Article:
martes, 16 de octubre de 2007

Dreyfus on Heidegger's Criticism of Cartesianism - Nature as Available

In discussing how nature becomes an 'intraworldly entity which is proximally available' (BT: 128, 95] Dreyfus begins by assessing how natural materials take place in Dasein's dealing with equipment. Here I find Dreyfus' interpretation to be particularly faulty, since he posits that "Dasein's self-interpreting everyday activity and nature codetermine what can be available for what". To support this thesis, he quotes Heidegger as saying:

"In the environment certain entities become accessible which are always available, but which, in themselves, do not need to be produced. Hammers, tongs, and needle, refer in themselves to steel, iron, metal, mineral, woods, in that they consist of these. In equipment that is used, "nature" is discovered along with it by that use- the "nature" we find in natural products" (100, 70).Dreyfus interprets this passage as saying that because of the properties of iron Dasein, having some task for which these properties appear useful, "appropriates iron into its referential whole... Yet of course, nature cannot be used in any way whatsoever... When something thus becomes unavailable, its recalcitrant properties or an aspect “announce themselves”, as does nature's contribution to the equipment's serviceability".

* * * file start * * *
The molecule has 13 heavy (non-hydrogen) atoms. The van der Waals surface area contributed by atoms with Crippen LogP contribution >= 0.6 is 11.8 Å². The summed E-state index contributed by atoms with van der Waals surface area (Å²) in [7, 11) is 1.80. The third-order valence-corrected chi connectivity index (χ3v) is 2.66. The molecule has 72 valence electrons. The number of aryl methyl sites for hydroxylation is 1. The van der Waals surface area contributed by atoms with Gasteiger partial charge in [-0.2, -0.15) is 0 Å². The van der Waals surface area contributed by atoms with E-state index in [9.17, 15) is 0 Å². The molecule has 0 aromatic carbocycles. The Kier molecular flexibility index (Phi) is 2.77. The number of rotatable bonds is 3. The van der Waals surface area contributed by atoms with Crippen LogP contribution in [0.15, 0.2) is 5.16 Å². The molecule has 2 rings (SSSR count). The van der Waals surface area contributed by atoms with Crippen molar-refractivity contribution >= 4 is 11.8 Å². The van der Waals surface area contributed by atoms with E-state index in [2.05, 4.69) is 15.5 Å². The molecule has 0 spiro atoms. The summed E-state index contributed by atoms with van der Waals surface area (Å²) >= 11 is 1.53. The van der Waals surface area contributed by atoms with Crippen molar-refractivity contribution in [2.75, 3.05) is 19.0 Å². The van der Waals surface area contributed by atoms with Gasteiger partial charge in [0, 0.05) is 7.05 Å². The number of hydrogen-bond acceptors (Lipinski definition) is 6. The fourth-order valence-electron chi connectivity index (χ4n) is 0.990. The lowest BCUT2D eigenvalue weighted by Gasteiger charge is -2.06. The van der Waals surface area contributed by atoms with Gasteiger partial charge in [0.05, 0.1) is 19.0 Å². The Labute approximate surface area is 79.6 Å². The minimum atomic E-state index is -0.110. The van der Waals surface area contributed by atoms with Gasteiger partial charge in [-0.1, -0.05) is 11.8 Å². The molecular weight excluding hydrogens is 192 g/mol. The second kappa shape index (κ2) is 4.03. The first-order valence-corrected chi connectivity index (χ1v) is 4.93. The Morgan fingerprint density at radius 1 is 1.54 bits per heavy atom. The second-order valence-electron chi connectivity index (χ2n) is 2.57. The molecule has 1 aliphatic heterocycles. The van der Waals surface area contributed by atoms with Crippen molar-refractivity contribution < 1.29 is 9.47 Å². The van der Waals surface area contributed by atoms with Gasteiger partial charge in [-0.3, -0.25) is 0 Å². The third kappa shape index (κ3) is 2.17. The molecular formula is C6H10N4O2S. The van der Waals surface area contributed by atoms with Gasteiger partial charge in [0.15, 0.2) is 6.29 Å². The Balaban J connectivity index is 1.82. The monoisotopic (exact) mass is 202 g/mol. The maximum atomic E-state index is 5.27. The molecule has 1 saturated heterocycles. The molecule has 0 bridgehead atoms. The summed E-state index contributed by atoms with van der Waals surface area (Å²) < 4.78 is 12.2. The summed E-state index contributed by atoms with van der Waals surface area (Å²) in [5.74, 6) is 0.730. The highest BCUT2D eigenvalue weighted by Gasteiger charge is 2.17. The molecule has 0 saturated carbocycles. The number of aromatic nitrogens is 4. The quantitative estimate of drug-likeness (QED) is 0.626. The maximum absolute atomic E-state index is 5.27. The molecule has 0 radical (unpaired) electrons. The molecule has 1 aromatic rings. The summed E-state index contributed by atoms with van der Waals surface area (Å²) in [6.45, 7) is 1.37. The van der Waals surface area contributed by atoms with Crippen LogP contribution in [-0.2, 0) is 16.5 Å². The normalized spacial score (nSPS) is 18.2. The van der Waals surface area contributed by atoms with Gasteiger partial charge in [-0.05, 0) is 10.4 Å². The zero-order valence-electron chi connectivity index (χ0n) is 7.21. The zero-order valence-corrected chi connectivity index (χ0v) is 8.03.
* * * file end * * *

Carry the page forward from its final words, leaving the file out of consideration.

The problem is that by saying the properties of iron allow for it to be assimilated would entail the occurent properties of iron are somehow first and foremost what determine its assimilation as equipment; something that would require that Dasein has some (unconscious) apprehension of what these properties are in putting them to use. I think Heidegger's point is rather that whichever properties get discovered and thus assigned to the entity will be in direct accordance to the role these entities may play in equipment, and thus in relation to Dasein's sense of worldhood: "even the phenomenon of nature... can be grasped ontologically in terms of the concept of the world.." [94, 65].

This priority must be kept in mind, even if these properties, once discovered, make evident how an entity can be appropriate for some uses and inappropriate for others. He makes this explicit when he states that "In equipment that is used, "nature" is discovered along with it by that use"-[100, 70, My Italics].This is different from saying that iron has a recalcitrant set of properties which cause its assimilation into practice; rather, objective determination in assigning properties can only derivatively be assigned to objects on the basis of (un)availability. This distinction is not innocent, since if we follow Dreyfus we would be forced into accepting entities have a set of objective properties before they are discovered, and thus that Dasein's appropriation must be made to fit these properties.